How India moved a step closer to developing comprehensive framework on the right to repair

A committee was set up by the Indian Department of Consumer Affairs to develop a right-to-repair framework. Mobile phones and tablets are among the key sectors for the right to repair.

The Indian Department of Consumer Affairs has set up a committee with the aim of developing an overall right-to-repair framework. The committee identified mobile phones and tablets as one of the most critical sectors for the right to repair, along with automobiles/automobile equipment, farming equipment, and consumer durables.

During its first meeting, the committee highlighted the issues that impede the right to repair, such as companies avoiding the publication of manuals that can help users make repairs, manufacturers’ proprietary control over spare parts and monopoly on repair processes, to name but a few. Manufacturers are therefore encouraging a culture of ‘planned obsolescence, i.e. a product is designed to last a particular time after which it is replaced.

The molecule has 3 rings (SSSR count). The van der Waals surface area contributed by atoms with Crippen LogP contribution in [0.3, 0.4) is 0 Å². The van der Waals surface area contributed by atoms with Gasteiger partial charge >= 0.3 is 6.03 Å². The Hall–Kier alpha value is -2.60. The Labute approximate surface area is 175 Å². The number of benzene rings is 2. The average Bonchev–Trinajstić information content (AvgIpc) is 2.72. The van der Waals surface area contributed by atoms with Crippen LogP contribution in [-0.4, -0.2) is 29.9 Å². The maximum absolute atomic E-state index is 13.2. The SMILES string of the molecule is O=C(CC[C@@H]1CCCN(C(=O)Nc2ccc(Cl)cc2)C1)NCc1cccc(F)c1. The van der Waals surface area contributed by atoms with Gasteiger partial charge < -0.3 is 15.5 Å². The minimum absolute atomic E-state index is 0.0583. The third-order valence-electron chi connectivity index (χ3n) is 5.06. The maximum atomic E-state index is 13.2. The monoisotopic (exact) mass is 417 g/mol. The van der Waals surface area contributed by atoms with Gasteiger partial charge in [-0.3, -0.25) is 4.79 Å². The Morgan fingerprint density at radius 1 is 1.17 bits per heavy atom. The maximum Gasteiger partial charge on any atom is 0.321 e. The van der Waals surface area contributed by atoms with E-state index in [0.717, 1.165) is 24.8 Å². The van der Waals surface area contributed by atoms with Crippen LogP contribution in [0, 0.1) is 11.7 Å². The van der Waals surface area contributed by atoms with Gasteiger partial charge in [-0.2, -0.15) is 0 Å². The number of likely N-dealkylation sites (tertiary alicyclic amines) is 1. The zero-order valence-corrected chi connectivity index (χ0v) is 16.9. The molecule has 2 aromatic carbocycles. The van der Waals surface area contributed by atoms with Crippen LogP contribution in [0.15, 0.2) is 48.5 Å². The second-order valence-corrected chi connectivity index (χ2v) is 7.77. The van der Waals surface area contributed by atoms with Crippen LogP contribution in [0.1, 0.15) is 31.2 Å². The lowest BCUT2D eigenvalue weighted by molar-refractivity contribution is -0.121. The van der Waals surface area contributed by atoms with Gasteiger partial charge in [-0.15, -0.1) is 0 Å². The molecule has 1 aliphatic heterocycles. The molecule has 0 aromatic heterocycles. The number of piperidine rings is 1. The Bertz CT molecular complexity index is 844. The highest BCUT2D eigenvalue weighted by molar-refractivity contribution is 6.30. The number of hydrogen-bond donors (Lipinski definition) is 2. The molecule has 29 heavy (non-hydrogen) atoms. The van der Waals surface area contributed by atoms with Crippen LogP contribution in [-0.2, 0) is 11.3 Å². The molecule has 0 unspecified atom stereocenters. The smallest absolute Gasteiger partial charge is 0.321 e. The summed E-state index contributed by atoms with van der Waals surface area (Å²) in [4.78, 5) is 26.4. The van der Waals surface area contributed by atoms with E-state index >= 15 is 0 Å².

The committee members, therefore, discussed the need for the tech companies to provide knowledge, schematics and software updates, making available diagnostic tools to third parties, and international best practices that can be implemented in India.